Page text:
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had been with us. Much as you would desire to believe me, I cannot expect that I could communicate to you all that Mrs. C. and I felt from his answers, they were so very sensible, accurate, and well-worded. I am convinced that we are under great obligations to Mr. Jackson, who, I have no doubt, takes every opportunity of making him observe the difference of things, for he pointed out without difficulty that there might be five Hartleys, Real Hartley, Shadow Hartley, Picture Hartley, Looking-glass Hartley, and Echo Hartley: and as to the difference between his shadow and the reflection in the looking-glass, he said that the shadow was black, and he could not see his eyes in it. One thing he said was very curious. I asked him what he did when he thought of anything. He answered, 'I look at it and then go to sleep.' "To sleep?' said I. “You mean that you shut your eyes.' 'Yes,' he replied, 'I shut my eyes, and put my hands so, (covering his eyes) and go to sleep, then I wake again, and away I run ! That of shutting his eyes and covering them was a recipe which I had given him some time ago; but the notion of that state of mind being sleep is very striking; and he meant more, I suspect, than that people when asleep have their eyes shut :-indeed I know it, from the tone and leap up of the voice with which he uttered the word 'wake.' To-morrow I am to exert my genius in making a paper balloon, and the idea of carrying up a bit of lighted candle into the clouds makes him almost insane with pleasure. As I have given you Hartley's metaphysics, &c.”
This tendency to metaphysical inquiry, not very uncommon in clever children, though rarely manifested in so striking a manner, did not, however, grow upon him, as it did upon his father, or become characteristic of his mind. Indeed, if I may trust my recollections, he was far more remarkable for the far-fetched fancies, spoken of in Wordsworth's exquisite poem (prefixed to this memoir), than for any extraordinary reach of thought in the mundus intelligibilis. Seated upon "Jacky's" knee, or standing by “Wilsy’s” apron (these were the names by which the friends above-mentioned were familiarly known), the chirp of whose knittingneedles formed an accompaniment to the chirrup of his voice, with flashing eyes, which those who have seen will not easily forget, the child Hartley would pour out his strange speculations, and weave his wild inventions, believing in his own tale; for indeed he had hardly become conscious of a difference between fact and fiction.*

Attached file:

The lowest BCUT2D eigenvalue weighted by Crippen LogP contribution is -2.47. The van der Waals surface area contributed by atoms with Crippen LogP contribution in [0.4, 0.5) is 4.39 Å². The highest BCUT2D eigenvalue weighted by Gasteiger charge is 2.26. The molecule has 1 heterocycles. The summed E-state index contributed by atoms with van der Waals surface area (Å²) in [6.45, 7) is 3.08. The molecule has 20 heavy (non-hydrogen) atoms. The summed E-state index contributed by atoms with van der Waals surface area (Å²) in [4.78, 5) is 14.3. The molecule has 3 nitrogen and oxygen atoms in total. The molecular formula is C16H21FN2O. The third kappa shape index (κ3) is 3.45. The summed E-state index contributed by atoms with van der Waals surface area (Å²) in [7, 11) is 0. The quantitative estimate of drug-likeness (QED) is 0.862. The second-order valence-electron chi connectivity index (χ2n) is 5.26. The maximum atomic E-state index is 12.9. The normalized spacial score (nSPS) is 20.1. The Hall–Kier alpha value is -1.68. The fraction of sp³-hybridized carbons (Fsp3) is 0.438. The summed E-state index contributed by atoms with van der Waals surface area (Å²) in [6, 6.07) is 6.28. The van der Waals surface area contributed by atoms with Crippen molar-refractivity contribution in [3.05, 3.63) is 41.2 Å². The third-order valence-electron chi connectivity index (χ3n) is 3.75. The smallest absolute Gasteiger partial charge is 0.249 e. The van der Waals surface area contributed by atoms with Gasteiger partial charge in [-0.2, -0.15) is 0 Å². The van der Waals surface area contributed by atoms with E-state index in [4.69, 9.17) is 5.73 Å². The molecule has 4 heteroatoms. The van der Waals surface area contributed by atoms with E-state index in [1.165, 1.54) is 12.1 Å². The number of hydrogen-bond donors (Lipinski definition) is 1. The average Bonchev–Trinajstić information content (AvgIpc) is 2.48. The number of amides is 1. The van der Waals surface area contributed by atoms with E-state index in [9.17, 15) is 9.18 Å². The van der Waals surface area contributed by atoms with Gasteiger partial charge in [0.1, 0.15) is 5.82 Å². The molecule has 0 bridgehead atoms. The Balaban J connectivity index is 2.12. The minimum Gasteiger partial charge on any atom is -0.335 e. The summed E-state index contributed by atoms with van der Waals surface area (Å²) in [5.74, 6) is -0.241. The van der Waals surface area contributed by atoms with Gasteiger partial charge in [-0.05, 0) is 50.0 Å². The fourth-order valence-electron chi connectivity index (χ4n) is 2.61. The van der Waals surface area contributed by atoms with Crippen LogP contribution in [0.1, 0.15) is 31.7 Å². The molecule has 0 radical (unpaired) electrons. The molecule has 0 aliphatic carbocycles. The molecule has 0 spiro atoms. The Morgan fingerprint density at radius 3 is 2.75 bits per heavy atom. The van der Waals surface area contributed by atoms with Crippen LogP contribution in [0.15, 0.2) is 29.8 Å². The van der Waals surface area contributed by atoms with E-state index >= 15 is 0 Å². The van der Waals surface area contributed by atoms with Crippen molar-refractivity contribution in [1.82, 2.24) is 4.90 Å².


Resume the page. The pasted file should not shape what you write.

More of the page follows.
As regards book-knowledge, his early education was interrupted and desultory, and his progress by no means remarkable. His father began to teach him Greek before he had learnt any Latin, when he was ten years old, and commenced the compilation of a Greek grammar for his use. This fragment, consisting partly of original. matter, partly of leaves cut out of a Westminster grammar, with the English written over the Latin, is now in my possession. It contains some curious attempts at simplification, some interesting philological remarks, and some very eloquent writing on the advantages of classical studies, combining, in a manner very characteristic of my father's mind, milk for the merest babes, with strong meat for men of ripest, years and understanding. * Beginning Greek nearly at the same time, and being somewhat more regularly instructed, I was soon sufficiently on a level with my brother to share his lessons, and thus became his class-fellow. His verbal memory was stronger than mine ; but his
** In a letter to his mother (1829) he thus alludes to the happiness of this period of his life :—“But Cuthbert is wel. come to the shells. I wish I could bequeath to him, along with them, a tithe of the pleasure I have felt in arranging them (not, perhaps, according to the most scientific system of mineralogy or conchology) on dear Wilsy's worm-eaten table, with that beloved check toilet-cover on it. On, could I impart but a tithe of the pride with which I used to exhibit these treasures, assigning them names and histories, with the fearless inventiveness of unsuspecting innocence ! Could I disburse from the treasure of my memory but one farthing in the pound of the mighty debt of happiness which I owe to dream-nourished childhood, and pay the dividend to the heirs and assignees of childhood !”